Like many of the adults in the United States, my adrenal glands have pretty much checked out this past year from overuse. I’ve felt burnt-out and numb from the sudden heightened anxiety of basic everyday subsistence and the constant bombardment of grief and fear from a world shivering through a once-in-a-century illness — compounded by the atrocities of our so-called leadership in “Trump’s America.” Still, even though I’ve found myself reacting less and less to formerly unthinkable circumstances, the events unfolding now have had me thoroughly on edge.
One of my rural Texas neighbors just drove past my house with a full-sized American flag flying from the back of his truck. Never has it been more clear that this symbol — the symbol of our national unity — signifies something different for some Americans than for others.
I can’t quite wrap my head around it, although I’ve spent a long time trying. It was distressing to me even before Trump’s election that so many of my neighbors seemed to always vote against their own interests or not to vote at all. But this is something I can’t fathom: how any group of people can confuse an assault on American democracy with a defense of it.
The narrative only makes sense if you are so deeply distrustful of pretty much everyone that all truth and fact are suspect. Up is down, day is night, attack is defense. And the fault for that heightened confusion, for that state of chronic, almost masochistic skepticism, lies directly in the lap of Donald Trump and his vocal sycophants.
I absolutely believe that all public officials who helped contribute to Wednesday’s disaster should be removed from office and prosecuted for their crimes. I applaud the second impeachment of Donald Trump and believe he should be removed from office, preferably sometime before I wake up tomorrow. But when I look at images of the mobs of angry people attacking the very thing that they profess to defend, the damage that has already been done to the idea of America makes me feel sick.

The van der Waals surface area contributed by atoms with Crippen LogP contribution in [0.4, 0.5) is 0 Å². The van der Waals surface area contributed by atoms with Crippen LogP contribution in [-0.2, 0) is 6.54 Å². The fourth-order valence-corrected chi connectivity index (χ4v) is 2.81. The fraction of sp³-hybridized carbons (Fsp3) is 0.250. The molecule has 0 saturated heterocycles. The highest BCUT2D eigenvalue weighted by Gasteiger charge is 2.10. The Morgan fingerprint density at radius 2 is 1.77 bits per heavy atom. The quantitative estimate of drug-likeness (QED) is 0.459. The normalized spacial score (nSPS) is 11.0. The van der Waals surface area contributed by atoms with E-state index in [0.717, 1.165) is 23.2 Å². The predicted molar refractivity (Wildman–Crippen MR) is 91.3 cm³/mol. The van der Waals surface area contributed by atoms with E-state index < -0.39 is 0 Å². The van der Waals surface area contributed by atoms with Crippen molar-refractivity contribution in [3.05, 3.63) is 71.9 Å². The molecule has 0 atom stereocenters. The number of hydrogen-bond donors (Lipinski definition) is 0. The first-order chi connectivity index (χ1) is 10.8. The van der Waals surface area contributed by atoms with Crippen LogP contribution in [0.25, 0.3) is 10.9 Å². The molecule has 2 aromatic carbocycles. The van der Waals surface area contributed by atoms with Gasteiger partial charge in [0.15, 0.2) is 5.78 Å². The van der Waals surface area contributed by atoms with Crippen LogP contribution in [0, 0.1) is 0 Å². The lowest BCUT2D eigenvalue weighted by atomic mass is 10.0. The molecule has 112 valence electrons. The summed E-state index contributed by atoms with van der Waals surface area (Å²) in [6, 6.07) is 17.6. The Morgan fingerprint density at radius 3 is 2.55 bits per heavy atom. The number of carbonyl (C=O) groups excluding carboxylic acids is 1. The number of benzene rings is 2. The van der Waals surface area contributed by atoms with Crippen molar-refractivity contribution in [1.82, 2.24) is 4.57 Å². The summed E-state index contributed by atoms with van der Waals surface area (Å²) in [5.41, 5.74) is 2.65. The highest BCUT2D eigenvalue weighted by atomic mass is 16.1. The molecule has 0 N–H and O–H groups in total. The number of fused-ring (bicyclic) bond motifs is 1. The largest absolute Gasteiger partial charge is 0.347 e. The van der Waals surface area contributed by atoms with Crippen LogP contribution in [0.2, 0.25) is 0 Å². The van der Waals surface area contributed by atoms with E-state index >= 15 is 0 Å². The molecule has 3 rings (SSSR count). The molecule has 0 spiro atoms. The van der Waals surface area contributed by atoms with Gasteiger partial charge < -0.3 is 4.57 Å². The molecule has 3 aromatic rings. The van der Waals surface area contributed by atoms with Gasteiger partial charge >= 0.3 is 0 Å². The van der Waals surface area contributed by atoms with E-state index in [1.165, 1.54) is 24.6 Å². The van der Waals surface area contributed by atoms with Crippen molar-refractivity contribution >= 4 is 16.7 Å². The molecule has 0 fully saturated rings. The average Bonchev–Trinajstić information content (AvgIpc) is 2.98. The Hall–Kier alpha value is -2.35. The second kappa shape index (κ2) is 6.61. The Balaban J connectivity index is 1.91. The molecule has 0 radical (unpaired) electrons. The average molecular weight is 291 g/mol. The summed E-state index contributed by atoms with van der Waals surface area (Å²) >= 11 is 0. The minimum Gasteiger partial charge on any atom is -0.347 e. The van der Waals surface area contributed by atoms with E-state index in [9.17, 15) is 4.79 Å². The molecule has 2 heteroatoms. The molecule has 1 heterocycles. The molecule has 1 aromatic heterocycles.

Plenty of writing exists elaborating Donald Trump’s narcissistic approach to the presidency and how the American people have paid the price. But the theoretical splintering of the nation, the ideological divisions long evident on social media, have this year spilled over into the highly visible polarization of our neighborhoods and our rural towns — and in the last week, into the back of my neighbor’s Ford F150.
But here’s the thing.
There is a choice to be made every moment, a choice about how we see each other.
So much of the narrative of the past year tells of a world where anyone could potentially give you an unseen pathogen that might kill you or take out your family. It’s a world where the fear of strangers and the idea of what is safe are so twisted up that much of the country is caught in the tangle. Meanwhile, thousands of people a day are dying, and an imaginary story about imaginary treason has manifested itself in a very not-imaginary armed assault on our democracy. Fear seems to be winning. Division seems to be increasing.
I say, to hell with that storyline.
I won’t do it. I won’t buy it. I won’t see it. I don’t believe it. I choose something different.
I choose radical love for my neighbor.
And if you join me, it will actually work.
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